Do you wonder why everyone currently uses Excel for budgeting? One of the reasons is institutions believed that their general ledger vendor had a budgeting module that they could use. It turns out that many of these “budgeting modules” just don’t work as advertised. So these institutions wind up falling back on Excel for budgeting.
The reason why people wind up disappointed is because G/L vendors lack expertise in budgeting. Think about it, there is a huge difference between financial transaction software vendors and non-financial and account balance needs. Transaction vendors don’t have a deep appreciation for the needs of non-financial people and their software applications are designed for transactional purposes like journal entries. Non-financial people do not use these financial, transactional systems. Also these vendors do not appreciate the usability needs of non-financial people.
So, as much as they try, their budgeting modules do not meet the end user flexibility needs of non-financial people. Very often, these modules do not even meet the budgeting needs of the financial people let alone non-financial users.
Budgeting is an art form. And while it is a financial application, it requires unparalleled end-user flexibility combined with financial controls. So transaction vendors simply will never get end user applications like budgeting.
So, organizations, disappointed with these budget modules from the general ledger provider take an almost as difficult path and end up programming Excel to be the budget application. Now think about this. Why would an organization put a mission critical application in a dumb two-dimensional spreadsheet? Spreadsheets are not programming languages and they certainly were not meant for data management purposes.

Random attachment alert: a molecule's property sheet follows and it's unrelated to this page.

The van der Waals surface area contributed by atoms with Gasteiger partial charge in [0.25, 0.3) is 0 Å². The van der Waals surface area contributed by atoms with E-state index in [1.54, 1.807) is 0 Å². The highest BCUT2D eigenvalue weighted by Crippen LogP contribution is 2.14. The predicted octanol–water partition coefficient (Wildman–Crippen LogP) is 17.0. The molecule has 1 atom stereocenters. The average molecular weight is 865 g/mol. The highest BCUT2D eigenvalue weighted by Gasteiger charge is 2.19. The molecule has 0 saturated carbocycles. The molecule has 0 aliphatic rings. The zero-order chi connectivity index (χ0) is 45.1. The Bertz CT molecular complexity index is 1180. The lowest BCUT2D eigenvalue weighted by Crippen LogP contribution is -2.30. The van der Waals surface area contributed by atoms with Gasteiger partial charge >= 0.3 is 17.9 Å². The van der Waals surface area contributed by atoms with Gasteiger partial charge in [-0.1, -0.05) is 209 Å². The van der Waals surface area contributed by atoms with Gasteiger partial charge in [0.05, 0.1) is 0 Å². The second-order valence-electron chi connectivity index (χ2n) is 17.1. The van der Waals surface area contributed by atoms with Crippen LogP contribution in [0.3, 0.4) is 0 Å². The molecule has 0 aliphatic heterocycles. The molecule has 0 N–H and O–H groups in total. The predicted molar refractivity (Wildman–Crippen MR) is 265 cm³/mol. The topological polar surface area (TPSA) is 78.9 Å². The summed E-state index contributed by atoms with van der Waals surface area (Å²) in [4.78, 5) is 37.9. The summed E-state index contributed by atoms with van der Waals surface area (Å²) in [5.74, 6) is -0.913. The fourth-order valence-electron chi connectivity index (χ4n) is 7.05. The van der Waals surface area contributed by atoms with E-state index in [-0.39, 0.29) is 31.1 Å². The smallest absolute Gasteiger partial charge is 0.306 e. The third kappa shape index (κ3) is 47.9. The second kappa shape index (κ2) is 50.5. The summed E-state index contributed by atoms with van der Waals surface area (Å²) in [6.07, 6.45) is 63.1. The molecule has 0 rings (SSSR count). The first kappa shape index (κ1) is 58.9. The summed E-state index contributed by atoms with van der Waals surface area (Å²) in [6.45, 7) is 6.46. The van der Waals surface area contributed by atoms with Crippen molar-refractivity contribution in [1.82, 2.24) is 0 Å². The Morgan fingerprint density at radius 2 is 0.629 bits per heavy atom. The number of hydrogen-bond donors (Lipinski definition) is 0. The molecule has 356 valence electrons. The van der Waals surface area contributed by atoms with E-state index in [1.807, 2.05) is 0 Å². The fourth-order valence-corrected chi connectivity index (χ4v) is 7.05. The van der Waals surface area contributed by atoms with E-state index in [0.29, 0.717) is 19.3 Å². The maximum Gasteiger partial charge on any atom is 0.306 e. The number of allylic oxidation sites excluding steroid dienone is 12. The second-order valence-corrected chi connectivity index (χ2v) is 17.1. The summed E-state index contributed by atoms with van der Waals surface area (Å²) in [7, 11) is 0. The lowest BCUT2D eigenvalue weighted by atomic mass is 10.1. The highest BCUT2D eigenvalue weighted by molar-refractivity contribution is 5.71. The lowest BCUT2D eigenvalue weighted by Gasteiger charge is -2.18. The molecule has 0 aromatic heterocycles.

Also, non-financial people do not know and love Excel the way financial people do. There is simply not enough flexibility in these applications to meet the needs of the end users. And finally, and worse, the financial people become the database and end up manually managing the data that comes in from all these users, trying to check to see that the calculations still work, manually consolidating the results and then piecing together information for reporting purposes. Who wants to do that?
The only solution to this problem is to choose an applications that has built in budget intelligence, knows how and when to talk to the other transaction oriented applications like the general ledger, human resource and fixed asset systems, understands the budget workflow and is designed for non-financial and non-Excel people…like the common end user of a budget application.
Picking applications that emulate Excel does not solve the problem. A good metaphor is GPS. The best way to solve this problem is to select a budgeting application that is like GPS for budgeting. This will provide the end user with all the freedom and flexibility that they need and an interface that guides them and makes budgeting easy and fun.
Budgeting is as much a communication process as it is a financial one. This helps end-users communicate how they are supporting the strategic plan of the organization and allows them to justify and document their requests. So, choosing an application that improves communications is a must-have for institutions.
But budget systems should be able to be installed in a fraction of the time of other financial systems. A good budgeting system (and a good vendor) can be implemented in a few short weeks from soup to nuts.
In today’s tough economic world, there is more and more focus on the budgeting process. Selecting a product that meets the needs of both end-users and finance to maximize user flexibility and financial controls is imperative. Create a culture of budget accountability in your organization.